The Most Dangerous Game
I recently read A Game of Thrones, the first book in George R.R. Martin’s bestselling A Song of Ice and Fire series. For those of you who aren’t familiar with these books, A Song of Ice and Fire recounts, in harrowing detail, the battle for the Iron Throne of a medieval fantasy world called the Seven Kingdoms. It is a grotesque and pernicious tale of treachery and lies, where greedy egotists manipulate the weak and unwitting, often turning them against each other, in order to consolidate their own wealth and power. It is tough slogging to be sure, and not for the faint of heart, but it is also an allegorical tale of the universal battle of good against evil. And there is always hope.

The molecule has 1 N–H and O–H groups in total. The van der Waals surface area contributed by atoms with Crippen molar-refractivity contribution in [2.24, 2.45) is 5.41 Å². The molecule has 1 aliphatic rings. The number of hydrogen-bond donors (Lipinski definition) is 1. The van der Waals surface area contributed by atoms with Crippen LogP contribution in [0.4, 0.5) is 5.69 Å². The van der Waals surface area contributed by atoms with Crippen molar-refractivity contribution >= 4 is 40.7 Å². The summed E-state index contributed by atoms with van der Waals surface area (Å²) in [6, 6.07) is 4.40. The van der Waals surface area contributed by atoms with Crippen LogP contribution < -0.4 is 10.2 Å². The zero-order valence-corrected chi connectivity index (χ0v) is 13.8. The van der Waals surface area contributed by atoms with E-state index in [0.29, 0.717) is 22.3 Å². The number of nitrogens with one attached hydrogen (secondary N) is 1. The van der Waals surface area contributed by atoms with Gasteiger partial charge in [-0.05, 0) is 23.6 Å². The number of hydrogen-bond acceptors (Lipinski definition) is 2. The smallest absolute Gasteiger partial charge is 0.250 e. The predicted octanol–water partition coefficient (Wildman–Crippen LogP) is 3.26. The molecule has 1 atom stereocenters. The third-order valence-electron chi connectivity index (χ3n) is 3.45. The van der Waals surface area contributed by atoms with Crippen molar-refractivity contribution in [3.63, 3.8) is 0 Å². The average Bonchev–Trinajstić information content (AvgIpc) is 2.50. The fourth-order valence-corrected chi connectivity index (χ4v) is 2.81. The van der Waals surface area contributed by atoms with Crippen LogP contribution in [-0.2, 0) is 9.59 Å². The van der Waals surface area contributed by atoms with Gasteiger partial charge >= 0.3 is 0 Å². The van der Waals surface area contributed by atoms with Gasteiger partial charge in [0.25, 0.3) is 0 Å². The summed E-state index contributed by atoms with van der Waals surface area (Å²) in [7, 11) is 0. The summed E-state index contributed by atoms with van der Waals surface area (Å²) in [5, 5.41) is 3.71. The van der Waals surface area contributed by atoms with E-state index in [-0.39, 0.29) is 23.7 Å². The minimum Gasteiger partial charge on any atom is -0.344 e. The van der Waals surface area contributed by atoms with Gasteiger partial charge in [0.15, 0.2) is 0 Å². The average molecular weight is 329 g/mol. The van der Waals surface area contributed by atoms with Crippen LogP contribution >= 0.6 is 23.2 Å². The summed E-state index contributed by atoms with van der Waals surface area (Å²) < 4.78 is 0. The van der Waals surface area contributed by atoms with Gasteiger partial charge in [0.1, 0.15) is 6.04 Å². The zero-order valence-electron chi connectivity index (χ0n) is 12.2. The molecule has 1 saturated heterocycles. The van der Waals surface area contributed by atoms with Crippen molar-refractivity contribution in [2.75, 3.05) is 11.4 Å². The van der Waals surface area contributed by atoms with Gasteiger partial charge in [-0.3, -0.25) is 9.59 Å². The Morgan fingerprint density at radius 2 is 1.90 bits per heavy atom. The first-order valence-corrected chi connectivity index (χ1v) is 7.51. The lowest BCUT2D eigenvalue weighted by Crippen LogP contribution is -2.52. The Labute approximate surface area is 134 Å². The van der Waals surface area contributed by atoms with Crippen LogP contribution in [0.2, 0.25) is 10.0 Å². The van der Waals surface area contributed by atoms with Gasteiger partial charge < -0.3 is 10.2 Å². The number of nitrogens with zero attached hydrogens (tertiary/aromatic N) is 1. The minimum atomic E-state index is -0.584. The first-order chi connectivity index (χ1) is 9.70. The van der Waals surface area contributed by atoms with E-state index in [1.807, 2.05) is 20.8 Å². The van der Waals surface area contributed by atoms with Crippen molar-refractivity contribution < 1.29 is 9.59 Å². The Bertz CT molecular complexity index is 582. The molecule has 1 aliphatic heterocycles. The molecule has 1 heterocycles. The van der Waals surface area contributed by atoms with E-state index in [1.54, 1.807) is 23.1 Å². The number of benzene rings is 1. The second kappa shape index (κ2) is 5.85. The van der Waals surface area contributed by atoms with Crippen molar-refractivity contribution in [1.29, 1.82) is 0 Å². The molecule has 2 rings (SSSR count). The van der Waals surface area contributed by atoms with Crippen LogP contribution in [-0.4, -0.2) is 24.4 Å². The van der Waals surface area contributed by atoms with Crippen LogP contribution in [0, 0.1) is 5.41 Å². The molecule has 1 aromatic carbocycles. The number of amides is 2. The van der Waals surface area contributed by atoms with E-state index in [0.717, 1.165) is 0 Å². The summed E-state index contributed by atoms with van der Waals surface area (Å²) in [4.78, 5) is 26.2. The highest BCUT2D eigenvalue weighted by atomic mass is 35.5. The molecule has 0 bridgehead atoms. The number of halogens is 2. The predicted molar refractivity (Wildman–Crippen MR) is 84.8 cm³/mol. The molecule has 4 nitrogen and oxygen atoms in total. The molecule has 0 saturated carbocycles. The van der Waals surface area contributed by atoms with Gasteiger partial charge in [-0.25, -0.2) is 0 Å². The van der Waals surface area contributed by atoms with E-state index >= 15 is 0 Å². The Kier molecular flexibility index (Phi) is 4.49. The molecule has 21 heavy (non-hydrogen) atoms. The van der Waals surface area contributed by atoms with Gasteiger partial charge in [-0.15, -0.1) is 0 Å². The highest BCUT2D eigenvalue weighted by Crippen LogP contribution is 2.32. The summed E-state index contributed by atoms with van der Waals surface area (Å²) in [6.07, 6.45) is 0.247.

Normally I don’t read such books, but I took them up as a means of escaping, if only for an hour a day, from the dangerous and depressing truths I was uncovering about the real world while researching Little Black Lies — about how the very essence of Canadian society is being dismantled, piece by piece, by Big Oil and its faithful servants in Ottawa and Edmonton. It wasn’t until today that I realized how Martin’s exploration of the abuse of power was playing out before my eyes right here in Canada, in the battle over the future of the tarsands and a nation.
Read the rest in today’s issue of FFWD.